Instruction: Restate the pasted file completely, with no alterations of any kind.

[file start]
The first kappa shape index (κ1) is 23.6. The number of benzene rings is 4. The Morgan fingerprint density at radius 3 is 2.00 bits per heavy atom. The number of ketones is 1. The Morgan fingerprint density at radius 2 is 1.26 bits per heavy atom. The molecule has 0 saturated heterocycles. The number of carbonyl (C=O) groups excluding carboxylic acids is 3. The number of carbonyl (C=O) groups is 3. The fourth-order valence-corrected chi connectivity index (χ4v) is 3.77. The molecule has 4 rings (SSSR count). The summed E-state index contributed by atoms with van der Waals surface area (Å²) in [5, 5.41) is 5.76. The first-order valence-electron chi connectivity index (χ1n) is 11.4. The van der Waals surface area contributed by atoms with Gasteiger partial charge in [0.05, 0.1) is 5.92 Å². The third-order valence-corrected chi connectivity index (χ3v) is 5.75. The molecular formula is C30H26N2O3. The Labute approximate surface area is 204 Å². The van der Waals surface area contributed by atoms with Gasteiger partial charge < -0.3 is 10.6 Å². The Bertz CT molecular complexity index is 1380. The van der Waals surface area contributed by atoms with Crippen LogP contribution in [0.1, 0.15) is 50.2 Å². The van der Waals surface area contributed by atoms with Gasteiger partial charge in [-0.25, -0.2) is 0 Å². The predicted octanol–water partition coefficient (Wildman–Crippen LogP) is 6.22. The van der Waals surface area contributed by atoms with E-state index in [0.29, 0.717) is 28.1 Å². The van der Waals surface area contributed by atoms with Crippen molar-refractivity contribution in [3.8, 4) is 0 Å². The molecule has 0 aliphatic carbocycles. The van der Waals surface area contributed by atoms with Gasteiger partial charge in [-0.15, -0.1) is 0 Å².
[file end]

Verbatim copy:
The first kappa shape index (κ1) is 23.6. The number of benzene rings is 4. The Morgan fingerprint density at radius 3 is 2.00 bits per heavy atom. The number of ketones is 1. The Morgan fingerprint density at radius 2 is 1.26 bits per heavy atom. The molecule has 0 saturated heterocycles. The number of carbonyl (C=O) groups excluding carboxylic acids is 3. The number of carbonyl (C=O) groups is 3. The fourth-order valence-corrected chi connectivity index (χ4v) is 3.77. The molecule has 4 rings (SSSR count). The summed E-state index contributed by atoms with van der Waals surface area (Å²) in [5, 5.41) is 5.76. The first-order valence-electron chi connectivity index (χ1n) is 11.4. The van der Waals surface area contributed by atoms with Gasteiger partial charge in [0.05, 0.1) is 5.92 Å². The third-order valence-corrected chi connectivity index (χ3v) is 5.75. The molecular formula is C30H26N2O3. The Labute approximate surface area is 204 Å². The van der Waals surface area contributed by atoms with Gasteiger partial charge < -0.3 is 10.6 Å². The Bertz CT molecular complexity index is 1380. The van der Waals surface area contributed by atoms with Crippen LogP contribution in [0.1, 0.15) is 50.2 Å². The van der Waals surface area contributed by atoms with Gasteiger partial charge in [-0.25, -0.2) is 0 Å². The predicted octanol–water partition coefficient (Wildman–Crippen LogP) is 6.22. The van der Waals surface area contributed by atoms with E-state index in [0.29, 0.717) is 28.1 Å². The van der Waals surface area contributed by atoms with Crippen molar-refractivity contribution in [3.8, 4) is 0 Å². The molecule has 0 aliphatic carbocycles. The van der Waals surface area contributed by atoms with Gasteiger partial charge in [-0.15, -0.1) is 0 Å².